Pennsylvanians often take their loved ones to nursing homes so that their medical and other needs can be taken care of more efficiently. They also take them there so the elderly can enjoy the twilight of their lives and ride off into the sunset, so to speak. Although most nursing homes provide appropriate care and quality service, there may be others that fail to perform their duties, which can result in abuse. It is essential for Pennsylvanians to know the signs of nursing home abuse. Knowing the signs of abuse is crucial as repeated and persistent abuse can often result in nursing home deaths.
Physical abuse is often more prominent. Bruises or grip marks on body parts, as well as welts or rope marks are signs that a nursing home resident is experiencing physical abuse. Another sign is when a resident repeatedly suffers unexplained injuries. Often, both the resident and the nursing home staff dismiss such injuries or downplay the need to go to the hospital to have the repeated injuries checked.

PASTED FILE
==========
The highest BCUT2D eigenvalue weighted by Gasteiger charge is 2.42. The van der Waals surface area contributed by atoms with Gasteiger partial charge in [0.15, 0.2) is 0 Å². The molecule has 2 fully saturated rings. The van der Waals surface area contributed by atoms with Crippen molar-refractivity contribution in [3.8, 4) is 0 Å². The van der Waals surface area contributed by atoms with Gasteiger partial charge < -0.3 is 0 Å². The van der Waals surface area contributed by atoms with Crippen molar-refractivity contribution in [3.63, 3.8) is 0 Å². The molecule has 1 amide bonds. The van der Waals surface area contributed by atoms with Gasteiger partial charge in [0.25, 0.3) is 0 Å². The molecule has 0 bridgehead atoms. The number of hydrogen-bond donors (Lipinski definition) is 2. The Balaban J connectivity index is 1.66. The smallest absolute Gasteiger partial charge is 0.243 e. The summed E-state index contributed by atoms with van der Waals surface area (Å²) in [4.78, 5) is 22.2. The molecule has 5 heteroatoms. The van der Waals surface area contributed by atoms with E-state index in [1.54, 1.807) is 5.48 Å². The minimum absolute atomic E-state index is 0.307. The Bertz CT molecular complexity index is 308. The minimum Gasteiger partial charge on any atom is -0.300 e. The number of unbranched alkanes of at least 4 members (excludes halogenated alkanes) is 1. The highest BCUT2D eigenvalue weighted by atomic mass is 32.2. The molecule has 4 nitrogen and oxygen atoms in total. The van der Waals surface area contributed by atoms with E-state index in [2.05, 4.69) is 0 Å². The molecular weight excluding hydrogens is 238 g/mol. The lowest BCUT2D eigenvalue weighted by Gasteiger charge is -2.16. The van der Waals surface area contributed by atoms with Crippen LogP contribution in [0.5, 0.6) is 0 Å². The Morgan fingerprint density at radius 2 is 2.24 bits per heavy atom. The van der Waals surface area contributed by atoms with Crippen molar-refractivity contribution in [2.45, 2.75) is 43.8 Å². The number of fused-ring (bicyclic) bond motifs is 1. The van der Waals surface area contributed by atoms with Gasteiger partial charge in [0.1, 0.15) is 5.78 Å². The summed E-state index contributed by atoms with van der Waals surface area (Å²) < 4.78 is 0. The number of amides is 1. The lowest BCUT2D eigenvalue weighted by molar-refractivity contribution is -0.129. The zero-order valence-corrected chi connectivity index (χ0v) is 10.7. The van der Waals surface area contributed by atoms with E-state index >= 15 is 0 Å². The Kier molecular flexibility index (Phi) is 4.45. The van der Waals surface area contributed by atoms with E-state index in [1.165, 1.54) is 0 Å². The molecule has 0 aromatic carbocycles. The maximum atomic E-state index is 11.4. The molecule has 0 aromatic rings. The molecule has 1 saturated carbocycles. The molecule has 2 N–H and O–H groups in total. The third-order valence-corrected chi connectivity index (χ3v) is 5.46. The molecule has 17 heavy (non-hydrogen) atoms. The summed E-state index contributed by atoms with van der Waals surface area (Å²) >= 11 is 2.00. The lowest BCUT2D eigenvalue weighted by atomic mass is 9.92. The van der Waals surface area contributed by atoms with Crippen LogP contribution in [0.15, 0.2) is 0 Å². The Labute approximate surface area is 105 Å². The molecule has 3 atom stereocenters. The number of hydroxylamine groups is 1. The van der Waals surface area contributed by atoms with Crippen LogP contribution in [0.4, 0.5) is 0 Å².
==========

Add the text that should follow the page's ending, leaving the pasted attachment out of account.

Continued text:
Emotional and verbal abuse is generally referred to as psychological abuse. This type of abuse also has physical manifestations, not in the forms of wounds or bruises but through behavior. Residents who suffer abuse often exhibit extreme emotions, from being unresponsive and uncommunicative to being suspicious and fearful. Abused residents also shun social contact and are very evasive. Residents can be abused sexually as well. Evidence of this can be manifested through bruises on sensitive parts of their bodies, unexplained bleeding of private parts, bloody or torn underwear and sexually transmitted diseases.
Finally, Pennsylvanians should check their loved ones for other signs of neglect including bedsores, lack of medical aids like walkers and medications, inadequate hygiene and unexplained weight loss. When Pennsylvanians suspect neglect or abuse, or when they suspect that it has lead to their loved one’s death, they have the option to file legal claims against the abusive party.
Source: American Psychological Association, “Cues that may signal elder abuse,” Accessed on Nov. 3, 2014